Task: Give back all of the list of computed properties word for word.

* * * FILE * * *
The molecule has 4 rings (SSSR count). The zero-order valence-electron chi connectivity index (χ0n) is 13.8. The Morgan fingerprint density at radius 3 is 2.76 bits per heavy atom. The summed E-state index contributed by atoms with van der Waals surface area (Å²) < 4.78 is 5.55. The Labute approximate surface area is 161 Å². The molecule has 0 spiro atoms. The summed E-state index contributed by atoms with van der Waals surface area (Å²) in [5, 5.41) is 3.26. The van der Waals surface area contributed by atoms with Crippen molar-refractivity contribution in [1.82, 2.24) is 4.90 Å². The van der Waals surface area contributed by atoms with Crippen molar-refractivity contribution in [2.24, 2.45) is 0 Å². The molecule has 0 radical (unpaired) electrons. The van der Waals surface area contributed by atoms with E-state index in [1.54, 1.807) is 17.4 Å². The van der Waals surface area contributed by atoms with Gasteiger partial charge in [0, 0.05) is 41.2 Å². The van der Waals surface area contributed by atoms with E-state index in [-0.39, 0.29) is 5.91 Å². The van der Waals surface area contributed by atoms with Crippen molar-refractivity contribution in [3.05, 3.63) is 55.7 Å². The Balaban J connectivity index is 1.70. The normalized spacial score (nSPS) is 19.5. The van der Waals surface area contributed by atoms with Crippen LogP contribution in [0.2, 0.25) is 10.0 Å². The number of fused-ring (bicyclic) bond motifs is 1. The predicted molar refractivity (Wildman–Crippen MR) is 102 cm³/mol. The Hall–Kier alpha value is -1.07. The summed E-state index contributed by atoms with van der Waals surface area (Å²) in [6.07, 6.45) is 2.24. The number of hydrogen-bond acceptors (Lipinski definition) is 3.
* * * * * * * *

The molecule has 4 rings (SSSR count). The zero-order valence-electron chi connectivity index (χ0n) is 13.8. The Morgan fingerprint density at radius 3 is 2.76 bits per heavy atom. The summed E-state index contributed by atoms with van der Waals surface area (Å²) < 4.78 is 5.55. The Labute approximate surface area is 161 Å². The molecule has 0 spiro atoms. The summed E-state index contributed by atoms with van der Waals surface area (Å²) in [5, 5.41) is 3.26. The van der Waals surface area contributed by atoms with Crippen molar-refractivity contribution in [1.82, 2.24) is 4.90 Å². The van der Waals surface area contributed by atoms with Crippen molar-refractivity contribution in [2.24, 2.45) is 0 Å². The molecule has 0 radical (unpaired) electrons. The van der Waals surface area contributed by atoms with E-state index in [1.54, 1.807) is 17.4 Å². The van der Waals surface area contributed by atoms with Gasteiger partial charge in [0, 0.05) is 41.2 Å². The van der Waals surface area contributed by atoms with E-state index in [-0.39, 0.29) is 5.91 Å². The van der Waals surface area contributed by atoms with Crippen molar-refractivity contribution in [3.05, 3.63) is 55.7 Å². The Balaban J connectivity index is 1.70. The normalized spacial score (nSPS) is 19.5. The van der Waals surface area contributed by atoms with Crippen LogP contribution in [0.2, 0.25) is 10.0 Å². The number of fused-ring (bicyclic) bond motifs is 1. The predicted molar refractivity (Wildman–Crippen MR) is 102 cm³/mol. The Hall–Kier alpha value is -1.07. The summed E-state index contributed by atoms with van der Waals surface area (Å²) in [6.07, 6.45) is 2.24. The number of hydrogen-bond acceptors (Lipinski definition) is 3.